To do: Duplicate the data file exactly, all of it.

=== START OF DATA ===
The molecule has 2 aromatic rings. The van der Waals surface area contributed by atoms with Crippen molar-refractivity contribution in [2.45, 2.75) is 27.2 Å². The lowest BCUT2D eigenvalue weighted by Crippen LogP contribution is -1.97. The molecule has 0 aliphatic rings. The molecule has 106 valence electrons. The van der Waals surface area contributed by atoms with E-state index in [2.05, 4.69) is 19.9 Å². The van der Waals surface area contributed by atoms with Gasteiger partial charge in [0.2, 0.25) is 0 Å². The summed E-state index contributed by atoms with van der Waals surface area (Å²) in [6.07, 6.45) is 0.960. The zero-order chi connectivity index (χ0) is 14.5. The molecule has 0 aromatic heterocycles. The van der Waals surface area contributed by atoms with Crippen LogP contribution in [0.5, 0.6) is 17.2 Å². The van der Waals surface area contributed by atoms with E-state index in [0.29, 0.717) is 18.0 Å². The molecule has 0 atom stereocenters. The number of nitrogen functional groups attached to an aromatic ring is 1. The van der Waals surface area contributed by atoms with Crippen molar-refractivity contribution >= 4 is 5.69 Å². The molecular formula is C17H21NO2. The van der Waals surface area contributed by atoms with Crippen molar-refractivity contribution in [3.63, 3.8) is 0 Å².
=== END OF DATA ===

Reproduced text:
The molecule has 2 aromatic rings. The van der Waals surface area contributed by atoms with Crippen molar-refractivity contribution in [2.45, 2.75) is 27.2 Å². The lowest BCUT2D eigenvalue weighted by Crippen LogP contribution is -1.97. The molecule has 0 aliphatic rings. The molecule has 106 valence electrons. The van der Waals surface area contributed by atoms with E-state index in [2.05, 4.69) is 19.9 Å². The van der Waals surface area contributed by atoms with Gasteiger partial charge in [0.2, 0.25) is 0 Å². The summed E-state index contributed by atoms with van der Waals surface area (Å²) in [6.07, 6.45) is 0.960. The zero-order chi connectivity index (χ0) is 14.5. The molecule has 0 aromatic heterocycles. The van der Waals surface area contributed by atoms with Crippen LogP contribution in [0.5, 0.6) is 17.2 Å². The van der Waals surface area contributed by atoms with E-state index in [0.29, 0.717) is 18.0 Å². The molecule has 0 atom stereocenters. The number of nitrogen functional groups attached to an aromatic ring is 1. The van der Waals surface area contributed by atoms with Crippen molar-refractivity contribution >= 4 is 5.69 Å². The molecular formula is C17H21NO2. The van der Waals surface area contributed by atoms with Crippen molar-refractivity contribution in [3.63, 3.8) is 0 Å².